Wray headed up the Justice Department's criminal division from 2003 to 2005
The announcement caps off several tumultuous weeks since Trump suddenly fired Comey
President Donald Trump announced Wednesday he plans to nominate Christopher A. Wray, the former assistant attorney general in charge of the Justice Department’s criminal division, to be the next FBI director.
Trump’s announcement comes one day before former FBI Director James Comey, whom Trump fired last month, is set to testify in a bombshell hearing before the Senate.
“I will be nominating Christopher A. Wray, a man of impeccable credentials, to be the new Director of the FBI. Details to follow,” Trump tweeted Wednesday morning.
Wray headed up the Justice Department’s criminal division from 2003 to 2005 under President George W. Bush and is currently a litigation partner at the DC-based law firm King & Spalding, where he chairs the firm’s Special Matters and Government Investigations Practice Group.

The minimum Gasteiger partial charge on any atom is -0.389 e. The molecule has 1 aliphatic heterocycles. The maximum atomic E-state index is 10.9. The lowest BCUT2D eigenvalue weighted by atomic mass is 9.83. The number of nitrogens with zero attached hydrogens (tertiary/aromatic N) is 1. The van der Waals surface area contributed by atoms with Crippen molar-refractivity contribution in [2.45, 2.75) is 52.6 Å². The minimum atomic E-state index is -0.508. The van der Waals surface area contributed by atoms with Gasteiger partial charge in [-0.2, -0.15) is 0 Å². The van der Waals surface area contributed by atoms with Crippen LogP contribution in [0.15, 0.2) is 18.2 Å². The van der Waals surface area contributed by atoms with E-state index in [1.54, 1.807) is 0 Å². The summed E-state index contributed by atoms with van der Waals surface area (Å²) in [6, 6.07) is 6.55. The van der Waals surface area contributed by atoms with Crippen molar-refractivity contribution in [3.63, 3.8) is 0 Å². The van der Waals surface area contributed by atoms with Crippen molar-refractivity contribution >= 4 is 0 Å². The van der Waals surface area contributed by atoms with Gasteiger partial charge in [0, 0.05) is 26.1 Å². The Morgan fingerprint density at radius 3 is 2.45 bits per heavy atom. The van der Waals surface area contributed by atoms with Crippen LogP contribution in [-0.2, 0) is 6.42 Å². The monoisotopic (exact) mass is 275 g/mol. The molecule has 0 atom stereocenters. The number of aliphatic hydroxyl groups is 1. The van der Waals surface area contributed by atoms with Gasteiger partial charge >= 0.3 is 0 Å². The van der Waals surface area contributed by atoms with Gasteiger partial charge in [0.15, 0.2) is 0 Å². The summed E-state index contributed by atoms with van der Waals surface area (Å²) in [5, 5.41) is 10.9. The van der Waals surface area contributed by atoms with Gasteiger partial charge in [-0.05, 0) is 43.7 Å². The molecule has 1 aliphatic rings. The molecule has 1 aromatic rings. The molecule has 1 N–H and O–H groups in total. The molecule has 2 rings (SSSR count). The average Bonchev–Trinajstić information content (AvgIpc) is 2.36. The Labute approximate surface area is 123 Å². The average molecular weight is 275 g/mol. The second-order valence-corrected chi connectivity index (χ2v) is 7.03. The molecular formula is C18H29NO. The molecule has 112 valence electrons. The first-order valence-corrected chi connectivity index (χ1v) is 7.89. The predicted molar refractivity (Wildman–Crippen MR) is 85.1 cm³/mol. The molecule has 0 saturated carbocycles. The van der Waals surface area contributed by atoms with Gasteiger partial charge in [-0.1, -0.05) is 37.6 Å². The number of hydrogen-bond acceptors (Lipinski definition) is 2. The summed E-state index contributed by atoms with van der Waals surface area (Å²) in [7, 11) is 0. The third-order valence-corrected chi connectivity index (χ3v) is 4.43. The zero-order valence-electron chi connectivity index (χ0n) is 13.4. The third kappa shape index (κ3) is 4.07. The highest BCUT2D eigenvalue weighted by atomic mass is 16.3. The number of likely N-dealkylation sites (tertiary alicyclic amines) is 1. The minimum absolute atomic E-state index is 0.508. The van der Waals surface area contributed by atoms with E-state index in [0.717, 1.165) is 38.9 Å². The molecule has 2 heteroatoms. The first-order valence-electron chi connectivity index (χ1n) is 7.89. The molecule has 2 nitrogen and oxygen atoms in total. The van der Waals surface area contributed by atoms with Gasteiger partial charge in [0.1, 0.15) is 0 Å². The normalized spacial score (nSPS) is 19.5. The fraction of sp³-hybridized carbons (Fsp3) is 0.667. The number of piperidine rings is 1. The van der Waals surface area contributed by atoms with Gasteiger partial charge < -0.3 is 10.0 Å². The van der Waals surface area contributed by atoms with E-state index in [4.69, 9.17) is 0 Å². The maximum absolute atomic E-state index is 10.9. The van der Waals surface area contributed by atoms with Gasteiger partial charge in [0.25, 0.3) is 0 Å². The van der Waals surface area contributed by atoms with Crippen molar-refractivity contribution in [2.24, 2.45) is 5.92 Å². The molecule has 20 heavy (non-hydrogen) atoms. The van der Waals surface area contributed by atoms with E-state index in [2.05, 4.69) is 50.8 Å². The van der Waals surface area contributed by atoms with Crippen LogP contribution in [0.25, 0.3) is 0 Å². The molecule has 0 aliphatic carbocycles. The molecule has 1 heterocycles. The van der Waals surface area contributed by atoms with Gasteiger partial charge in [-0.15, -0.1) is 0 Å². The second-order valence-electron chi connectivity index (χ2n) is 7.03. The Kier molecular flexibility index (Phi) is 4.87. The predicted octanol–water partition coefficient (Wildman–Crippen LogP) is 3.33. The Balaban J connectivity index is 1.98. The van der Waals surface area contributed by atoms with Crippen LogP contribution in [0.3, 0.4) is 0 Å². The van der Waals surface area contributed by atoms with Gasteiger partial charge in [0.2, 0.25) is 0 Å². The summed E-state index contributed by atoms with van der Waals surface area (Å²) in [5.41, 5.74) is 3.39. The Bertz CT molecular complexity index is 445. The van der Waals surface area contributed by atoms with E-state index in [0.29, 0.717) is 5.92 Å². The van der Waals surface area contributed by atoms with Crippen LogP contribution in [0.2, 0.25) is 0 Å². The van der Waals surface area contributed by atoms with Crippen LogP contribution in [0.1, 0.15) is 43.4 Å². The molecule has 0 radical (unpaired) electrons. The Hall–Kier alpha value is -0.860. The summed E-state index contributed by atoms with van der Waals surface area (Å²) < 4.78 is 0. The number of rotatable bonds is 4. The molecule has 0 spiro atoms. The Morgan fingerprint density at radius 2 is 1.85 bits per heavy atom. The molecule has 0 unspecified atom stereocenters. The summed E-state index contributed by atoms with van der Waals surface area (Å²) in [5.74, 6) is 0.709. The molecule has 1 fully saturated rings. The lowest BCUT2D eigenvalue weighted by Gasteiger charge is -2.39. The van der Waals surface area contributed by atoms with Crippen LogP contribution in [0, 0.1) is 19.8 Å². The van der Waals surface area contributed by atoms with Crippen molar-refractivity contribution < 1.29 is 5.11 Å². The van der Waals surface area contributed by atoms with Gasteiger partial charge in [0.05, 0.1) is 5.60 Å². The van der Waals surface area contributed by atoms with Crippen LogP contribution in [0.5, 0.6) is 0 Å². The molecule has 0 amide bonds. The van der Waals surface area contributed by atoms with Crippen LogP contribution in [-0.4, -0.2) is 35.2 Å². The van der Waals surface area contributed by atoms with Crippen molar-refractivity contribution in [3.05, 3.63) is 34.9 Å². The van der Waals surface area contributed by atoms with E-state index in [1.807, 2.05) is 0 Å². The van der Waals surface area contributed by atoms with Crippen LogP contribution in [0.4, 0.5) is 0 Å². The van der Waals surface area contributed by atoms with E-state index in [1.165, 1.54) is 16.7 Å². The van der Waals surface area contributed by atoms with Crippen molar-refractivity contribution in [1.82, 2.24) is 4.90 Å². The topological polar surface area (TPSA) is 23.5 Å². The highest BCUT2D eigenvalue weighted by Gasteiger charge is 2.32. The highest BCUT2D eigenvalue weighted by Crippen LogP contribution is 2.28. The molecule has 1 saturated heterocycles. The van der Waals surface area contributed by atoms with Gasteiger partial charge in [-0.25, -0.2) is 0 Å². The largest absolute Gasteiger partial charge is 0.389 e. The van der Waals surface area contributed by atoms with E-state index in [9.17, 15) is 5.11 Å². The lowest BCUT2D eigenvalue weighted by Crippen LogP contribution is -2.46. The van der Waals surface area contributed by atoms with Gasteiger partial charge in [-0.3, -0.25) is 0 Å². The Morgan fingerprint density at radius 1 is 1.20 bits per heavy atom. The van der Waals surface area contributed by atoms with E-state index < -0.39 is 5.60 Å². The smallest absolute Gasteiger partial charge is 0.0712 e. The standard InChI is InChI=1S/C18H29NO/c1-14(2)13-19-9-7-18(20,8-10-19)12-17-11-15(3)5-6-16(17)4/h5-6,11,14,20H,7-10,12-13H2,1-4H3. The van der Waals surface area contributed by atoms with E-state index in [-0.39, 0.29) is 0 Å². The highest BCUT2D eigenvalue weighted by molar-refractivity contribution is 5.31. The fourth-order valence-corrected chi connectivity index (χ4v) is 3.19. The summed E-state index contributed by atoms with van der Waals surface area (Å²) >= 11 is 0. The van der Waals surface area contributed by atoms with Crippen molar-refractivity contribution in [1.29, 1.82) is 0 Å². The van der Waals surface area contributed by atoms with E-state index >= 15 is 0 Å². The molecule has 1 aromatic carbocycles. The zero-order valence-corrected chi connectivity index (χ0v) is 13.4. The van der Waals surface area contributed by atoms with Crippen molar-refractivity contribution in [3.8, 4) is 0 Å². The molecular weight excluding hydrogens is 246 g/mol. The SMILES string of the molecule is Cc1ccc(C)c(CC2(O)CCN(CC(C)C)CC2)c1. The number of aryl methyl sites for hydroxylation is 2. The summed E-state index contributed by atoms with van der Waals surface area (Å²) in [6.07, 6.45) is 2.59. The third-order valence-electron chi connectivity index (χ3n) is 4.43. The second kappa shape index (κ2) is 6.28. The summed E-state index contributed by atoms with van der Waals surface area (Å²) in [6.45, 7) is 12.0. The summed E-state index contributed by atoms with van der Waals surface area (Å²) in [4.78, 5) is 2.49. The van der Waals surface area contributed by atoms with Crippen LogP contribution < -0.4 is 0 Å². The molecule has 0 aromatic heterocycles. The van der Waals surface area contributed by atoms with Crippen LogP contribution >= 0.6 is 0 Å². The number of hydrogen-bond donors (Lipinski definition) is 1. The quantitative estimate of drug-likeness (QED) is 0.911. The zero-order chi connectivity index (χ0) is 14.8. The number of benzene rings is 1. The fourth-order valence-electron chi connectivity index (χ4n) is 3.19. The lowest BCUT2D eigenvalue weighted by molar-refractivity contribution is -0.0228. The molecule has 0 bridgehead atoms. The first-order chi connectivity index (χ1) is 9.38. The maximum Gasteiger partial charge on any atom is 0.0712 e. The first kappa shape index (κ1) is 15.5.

He also represented New Jersey Gov. Chris Christie during the “Bridgegate” investigation into lane closures at the George Washington Bridge. Last week, Christie told the Bergen Record that Trump “would not be making a mistake” were he to tap Wray to lead the FBI.
“Chris Wray is an extraordinary person, possessing all the gifts necessary to be a great director of the FBI,” Attorney General Jeff Sessions said in a statement. “I congratulate President Trump for choosing a leader of proven skill, independence, and integrity, a man in whom all Americans can have confidence. “